"Am I a sun worshiper?" he said in response to a question. "Yes, I have the honor of belonging to that ancient cult, and it also includes the followers of Zoroaster and the old fire worshipers. By the way, it is fearfully cold here. I believe I'll light the gas stove."

    When he applied a match to the burner there was a loud report, and the priest sprang back in alarm, as though he expected to see the spirit of a departed Guebre come out of the stove.

    "Seems rather strange to be making fire in a second, without falling down and worshiping such a miracle," he continued, after the gas had begun burning. "But we don't do any of that kind of business nowadays. True, we worship, but we don't build fires and go into convulsions over them. When we see anything beautiful we worship it with our eyes. While I look at a pretty flame in the stove I am worshiping it. When I look at the sun I worship its radiance. I also worship the moon.

    Salvation Lies in Ambition. "But the basis of the modern theory of sun-worshiping is the future. In order to accomplish anything, every human being must have an ambition. He must center all of his vibratory waves upon his ambition. His ambition, or the object which he wishes to obtain, then becomes his sun, for it is the focalizing point for the vibratory waves of the earth. We modern sun worshipers, then, in reality, worship our ideals. If these ideal are high our souls are elevated. If they are not, we become debased.

    "Now, if we are able to focalize our soul vibrations upon some material end, it stands to reason that we can also direct them at some ailment. For instance, suppose that I am ill. I immediately centralize my vibratory waves upon the portion of my body where the evil lies and proceed to drive it out.

    "We believe that the best way to fight sickness is not to allow it to get a hold on our bodies. Our object is to develop ourselves physically as well as morally. Breathing property is of the best means for curing an ailment. The breath is all-powerful, and we should pay more attention to our breathing than to the food we eat. Air gives us strength. It is the chief of our existence. Regular exercises in breathing should be taken daily and when one learns how to inhale the invisible food of life properly he has solved the secret of a long existence.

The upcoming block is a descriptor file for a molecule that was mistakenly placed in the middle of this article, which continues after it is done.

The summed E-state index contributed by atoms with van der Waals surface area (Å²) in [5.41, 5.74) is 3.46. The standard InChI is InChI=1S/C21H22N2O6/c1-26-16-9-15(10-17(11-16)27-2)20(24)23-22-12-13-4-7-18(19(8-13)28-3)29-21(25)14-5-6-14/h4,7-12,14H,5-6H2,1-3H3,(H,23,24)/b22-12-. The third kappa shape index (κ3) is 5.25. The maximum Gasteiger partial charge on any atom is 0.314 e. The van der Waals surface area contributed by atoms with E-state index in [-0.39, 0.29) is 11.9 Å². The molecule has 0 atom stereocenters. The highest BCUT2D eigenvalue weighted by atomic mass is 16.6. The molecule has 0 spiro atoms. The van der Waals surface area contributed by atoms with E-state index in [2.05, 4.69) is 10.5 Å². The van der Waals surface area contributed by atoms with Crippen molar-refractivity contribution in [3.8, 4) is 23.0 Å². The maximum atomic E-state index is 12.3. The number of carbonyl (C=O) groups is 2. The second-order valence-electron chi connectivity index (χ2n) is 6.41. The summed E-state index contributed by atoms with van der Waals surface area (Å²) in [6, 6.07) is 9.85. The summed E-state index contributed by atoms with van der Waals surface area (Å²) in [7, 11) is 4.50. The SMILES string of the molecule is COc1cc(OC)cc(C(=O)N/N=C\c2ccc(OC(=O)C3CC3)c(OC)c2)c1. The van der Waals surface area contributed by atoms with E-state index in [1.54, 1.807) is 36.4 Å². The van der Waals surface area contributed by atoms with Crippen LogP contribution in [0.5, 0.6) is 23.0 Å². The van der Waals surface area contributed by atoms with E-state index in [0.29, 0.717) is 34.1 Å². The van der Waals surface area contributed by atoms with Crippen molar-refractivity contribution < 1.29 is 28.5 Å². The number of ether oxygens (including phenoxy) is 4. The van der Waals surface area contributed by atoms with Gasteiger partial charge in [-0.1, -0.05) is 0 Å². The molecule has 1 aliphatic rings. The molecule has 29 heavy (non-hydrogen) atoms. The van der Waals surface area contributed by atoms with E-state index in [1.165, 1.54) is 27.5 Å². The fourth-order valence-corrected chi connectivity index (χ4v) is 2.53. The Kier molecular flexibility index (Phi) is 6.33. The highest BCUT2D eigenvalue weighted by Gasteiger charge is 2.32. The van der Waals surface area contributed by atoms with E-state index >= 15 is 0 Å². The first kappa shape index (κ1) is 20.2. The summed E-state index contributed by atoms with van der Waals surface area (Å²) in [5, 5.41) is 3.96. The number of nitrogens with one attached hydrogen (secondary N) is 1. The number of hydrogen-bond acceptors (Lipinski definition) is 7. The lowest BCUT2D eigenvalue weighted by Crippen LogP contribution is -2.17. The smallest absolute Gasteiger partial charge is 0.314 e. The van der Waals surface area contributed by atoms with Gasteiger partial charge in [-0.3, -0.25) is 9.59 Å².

Dr. Hanish is the fourth Parsee that has visited this country. Zardaba, the first one to come here twenty years ago, is now in Jerusalem with Abu Khara, who also visited America. Zaranda, the third priest, is at present in Paris.

  • "EAT VIOLETS AND SO LIVE FOREVER - Shun Baths and Excitement, but Breathe, Breathe, Breathe, Says Inspired One", Minneapolis Journal (Minneapolis, MN): 14, 27 Mar. 1905, 

    Disciples of Dr. Otoman Zar-Adusht Hanish thronged Carnegie hall to hear his final Sunday lecture in New York on the hidden mysteries of Mazdaznanism. There were baldheaded men who expected to learn how to grow hair in a night, women who wanted to drink of the fountain of perpetual youth. Everybody was assured that sickness and death are entirely unnecessary.

    "What are we here for? Where did we come from? Where are we going?" asked the master, dramatically. "We are here so that we may be happy and have just what we want in the world and the next. And it is our own fault if we don't have things just our way." It was a nice, comfortable sort of doctrine. Everybody liked it. The only trouble was, the adept was not specific enough.

    "You must live for health and peace and comfort," declared Dr. Hanish from his armchair on the platform, "and according to the laws of nature. Remember that breathing is life. If you know how to breathe you can do anything and live forever. Never get excited. Look out for yourself first. You will get it in the neck if you don't. Take everything that is coming to you.

    "Bathing is the curse of the earth. Cleanse the body by rubbing. You wash away all the oils and secretions of the body when you bathe."

    Among foods the inspired one recommends violets.



on Trial in Los Angeles (1920)

Lecture in Sacramento (1921)


Obituary Notes (1936)